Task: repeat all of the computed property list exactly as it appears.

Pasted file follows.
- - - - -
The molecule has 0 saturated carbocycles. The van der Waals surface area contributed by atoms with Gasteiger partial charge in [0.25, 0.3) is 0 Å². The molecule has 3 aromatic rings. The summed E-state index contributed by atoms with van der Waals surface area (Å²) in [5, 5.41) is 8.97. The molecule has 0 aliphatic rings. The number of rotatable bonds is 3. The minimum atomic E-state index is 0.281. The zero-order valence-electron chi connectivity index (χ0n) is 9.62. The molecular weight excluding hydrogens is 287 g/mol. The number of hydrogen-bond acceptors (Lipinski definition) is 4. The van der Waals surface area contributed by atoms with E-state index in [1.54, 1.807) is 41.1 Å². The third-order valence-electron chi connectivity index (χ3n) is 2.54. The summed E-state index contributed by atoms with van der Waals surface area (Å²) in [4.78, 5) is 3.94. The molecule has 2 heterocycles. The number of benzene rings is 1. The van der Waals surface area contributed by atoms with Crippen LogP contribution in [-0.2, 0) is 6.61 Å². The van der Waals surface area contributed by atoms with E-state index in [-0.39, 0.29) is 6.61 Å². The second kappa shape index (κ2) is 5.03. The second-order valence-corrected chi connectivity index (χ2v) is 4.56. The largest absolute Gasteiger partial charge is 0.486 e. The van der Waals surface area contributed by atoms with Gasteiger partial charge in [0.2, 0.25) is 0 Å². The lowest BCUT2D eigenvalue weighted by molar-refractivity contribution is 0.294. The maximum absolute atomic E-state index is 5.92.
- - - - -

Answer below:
The molecule has 0 saturated carbocycles. The van der Waals surface area contributed by atoms with Gasteiger partial charge in [0.25, 0.3) is 0 Å². The molecule has 3 aromatic rings. The summed E-state index contributed by atoms with van der Waals surface area (Å²) in [5, 5.41) is 8.97. The molecule has 0 aliphatic rings. The number of rotatable bonds is 3. The minimum atomic E-state index is 0.281. The zero-order valence-electron chi connectivity index (χ0n) is 9.62. The molecular weight excluding hydrogens is 287 g/mol. The number of hydrogen-bond acceptors (Lipinski definition) is 4. The van der Waals surface area contributed by atoms with E-state index in [1.54, 1.807) is 41.1 Å². The third-order valence-electron chi connectivity index (χ3n) is 2.54. The summed E-state index contributed by atoms with van der Waals surface area (Å²) in [4.78, 5) is 3.94. The molecule has 2 heterocycles. The number of benzene rings is 1. The van der Waals surface area contributed by atoms with Crippen LogP contribution in [-0.2, 0) is 6.61 Å². The van der Waals surface area contributed by atoms with E-state index in [-0.39, 0.29) is 6.61 Å². The second kappa shape index (κ2) is 5.03. The second-order valence-corrected chi connectivity index (χ2v) is 4.56. The largest absolute Gasteiger partial charge is 0.486 e. The van der Waals surface area contributed by atoms with Gasteiger partial charge in [0.2, 0.25) is 0 Å². The lowest BCUT2D eigenvalue weighted by molar-refractivity contribution is 0.294. The maximum absolute atomic E-state index is 5.92.